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Warming threatening penguins in Antarctica

By LIANG SHUANG | China Daily | Updated: 2024-01-11 09:59
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Global warming may be having an impact on the populations of two penguin species in Antarctica, a Chinese scientist on the southernmost continent said.

Dai Yufei, an associate researcher at the Polar Research Institute of China who is working at China's Changcheng Station, or Great Wall Station in Antarctica, told People's Daily recently that the population of Adelie penguins on nearby Ardley Island has been declining, while the number of gentoo penguins is increasing.

Ardley Island is internationally recognized as part of the Antarctic Specially Protected Area near King George Island, where the scientific research stations of multiple countries are located. Dai said that over the past couple of weeks — summer in Antarctica — they only observed some 200 Adelie penguin nests there, whereas gentoo penguins had about 8,000. In the past, there were many more Adelie penguins, he added.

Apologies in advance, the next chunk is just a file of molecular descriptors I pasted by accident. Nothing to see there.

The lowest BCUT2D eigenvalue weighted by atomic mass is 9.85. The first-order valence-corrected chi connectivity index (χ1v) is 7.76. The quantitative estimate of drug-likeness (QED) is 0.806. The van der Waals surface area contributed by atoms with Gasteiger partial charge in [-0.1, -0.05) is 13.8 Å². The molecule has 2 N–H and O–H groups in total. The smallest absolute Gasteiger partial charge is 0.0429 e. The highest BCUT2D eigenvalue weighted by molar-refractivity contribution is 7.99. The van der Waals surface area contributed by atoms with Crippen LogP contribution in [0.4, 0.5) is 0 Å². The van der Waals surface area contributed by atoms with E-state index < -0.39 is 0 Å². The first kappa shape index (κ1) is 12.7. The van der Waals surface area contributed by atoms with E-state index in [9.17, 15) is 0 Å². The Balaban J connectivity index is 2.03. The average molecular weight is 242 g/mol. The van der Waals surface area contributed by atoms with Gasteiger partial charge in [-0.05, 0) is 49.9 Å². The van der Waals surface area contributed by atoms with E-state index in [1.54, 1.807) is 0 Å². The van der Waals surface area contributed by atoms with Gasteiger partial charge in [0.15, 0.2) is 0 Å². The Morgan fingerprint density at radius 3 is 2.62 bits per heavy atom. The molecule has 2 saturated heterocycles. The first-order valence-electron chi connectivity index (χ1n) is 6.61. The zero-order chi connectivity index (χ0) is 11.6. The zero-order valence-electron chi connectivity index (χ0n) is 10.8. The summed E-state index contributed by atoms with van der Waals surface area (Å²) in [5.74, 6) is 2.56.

A nest of penguins usually consists of one male and one female adult and their eggs or hatchlings, he said.

Dai further explained that in high-latitude areas of Antarctica, in general, only Adelie and emperor penguins survive and reproduce. Gentoo penguins, which are thriving, mostly live in sub-Antarctic areas.

Dai said he believed such changes can be partly attributed to climate change and global warming. He said that the decreasing population of Adelie penguins may be due to its own weak adaptation capability to the change, while gentoo penguins' southern expansion may have squeezed the space that Adelie penguins used to enjoy.

Experts said that birds and ocean mammals are very sensitive to changes in the environment, and the trend of their population distribution and shifts can reflect the impact of global climate change on Antarctica's ecology.

A 2019 paper by researchers from the School of Earth and Space Sciences at the University of Science and Technology of China concluded that the enhanced westerly wind triggered the migration of penguins over the past 1,000 years on Ardley Island. Penguins began to abandon their settlements on the west side of the island about 1,000 years ago and built new settlements on the island's east side, where the wind was milder.

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